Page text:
That is a very serious error indeed. Instead of falling into it we shall, if we are true to the Scriptures, insist that Christ on the cross paid the full and just penalty for our sin.
The error arose because of a confusion between the payment of a debt and the payment of a penalty. In the case of a debt it does not make any difference who pays; all that is essential is that the creditor shall receive what is owed him. What is essential is that just the same thing shall be paid as that which stood in the bond.
But in the case of the payment of a penalty it does make a difference who pays. The law demanded that we should suffer eternal death because of our sin. Christ paid the penalty of the law in our stead. But for Him to suffer was not the same as for us to suffer. He is God, and not merely man. Therefore if He had suffered to all eternity as we should have suffered, that would not have been to pay the just penalty of the sin, but it would have been an unjust exaction of vastly more. In other words, we must get rid of merely quantitative notions in thinking of the sufferings of Christ. What He suffered on the cross was what the law of God truly demanded not of any person but of such a person as Himself when He became our substitute in paying the penalty of sin. He did therefore make full and not merely partial satisfaction for the claims of the law against us.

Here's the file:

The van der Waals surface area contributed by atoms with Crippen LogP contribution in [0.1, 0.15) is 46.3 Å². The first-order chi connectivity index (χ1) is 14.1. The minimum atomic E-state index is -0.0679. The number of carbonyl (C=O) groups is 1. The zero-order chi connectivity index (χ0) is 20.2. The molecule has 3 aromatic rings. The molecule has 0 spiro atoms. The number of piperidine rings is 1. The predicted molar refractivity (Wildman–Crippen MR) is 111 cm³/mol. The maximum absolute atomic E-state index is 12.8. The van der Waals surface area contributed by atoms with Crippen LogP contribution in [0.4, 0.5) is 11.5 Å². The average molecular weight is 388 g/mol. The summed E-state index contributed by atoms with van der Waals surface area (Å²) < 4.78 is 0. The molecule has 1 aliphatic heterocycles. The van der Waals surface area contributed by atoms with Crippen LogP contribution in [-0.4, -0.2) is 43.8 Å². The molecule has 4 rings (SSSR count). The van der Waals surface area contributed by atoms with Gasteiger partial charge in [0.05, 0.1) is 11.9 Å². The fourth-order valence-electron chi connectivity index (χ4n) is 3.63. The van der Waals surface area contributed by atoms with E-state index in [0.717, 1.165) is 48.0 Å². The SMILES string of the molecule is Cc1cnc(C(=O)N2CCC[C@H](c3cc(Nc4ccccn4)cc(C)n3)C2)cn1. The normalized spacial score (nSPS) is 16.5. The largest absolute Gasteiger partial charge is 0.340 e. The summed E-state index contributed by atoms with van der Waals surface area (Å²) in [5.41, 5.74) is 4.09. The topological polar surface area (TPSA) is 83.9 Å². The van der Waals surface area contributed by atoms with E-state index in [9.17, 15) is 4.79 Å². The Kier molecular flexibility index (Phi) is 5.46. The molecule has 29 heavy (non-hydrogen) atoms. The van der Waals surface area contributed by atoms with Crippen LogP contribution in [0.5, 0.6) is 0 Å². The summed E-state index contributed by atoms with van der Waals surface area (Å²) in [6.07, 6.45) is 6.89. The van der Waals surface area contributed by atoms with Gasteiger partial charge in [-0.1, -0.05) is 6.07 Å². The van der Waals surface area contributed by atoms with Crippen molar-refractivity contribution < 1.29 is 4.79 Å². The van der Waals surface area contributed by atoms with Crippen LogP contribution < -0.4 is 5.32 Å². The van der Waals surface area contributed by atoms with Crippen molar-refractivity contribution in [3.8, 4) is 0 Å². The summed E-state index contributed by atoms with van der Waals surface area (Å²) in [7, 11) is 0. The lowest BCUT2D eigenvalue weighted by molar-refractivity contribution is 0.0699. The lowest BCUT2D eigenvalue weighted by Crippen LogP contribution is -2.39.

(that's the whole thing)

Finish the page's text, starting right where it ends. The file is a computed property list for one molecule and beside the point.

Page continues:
Finally, it is very important to observe that the Bible’s teaching about the cross of Christ does not mean that God waited for someone else to pay the penalty of sin before He would forgive the sinner. So unbelievers constantly represent it, but that representation is radically wrong. No, God Himself paid the penalty of sin — God Himself in the Person of God the Son, who loved us and gave Himself for us, God Himself in the person of God the Father who so loved the world as to give His only-begotten Son, God the Holy Spirit who applies to us the benefits of Christ’s death. God’s the cost and ours the marvellous gain! Who shall measure the depths of the love of God which was extended to us sinners when the Lord Jesus took our place and died in our stead upon the accursed tree?
John Gresham Machen was one of the most colorful and controversial figures of his time, and it is doubtful that in the ecclesiastical world of the twenties and thirties any religious teacher was more constantly in the limelight. Machen was a scholar, Professor at Princeton and Westminster Seminaries, church leader, apologist for biblical Christianity, and one of the most eloquent defenders of the faith in the twentieth century. He went home to be with the Lord on January 1, 1937.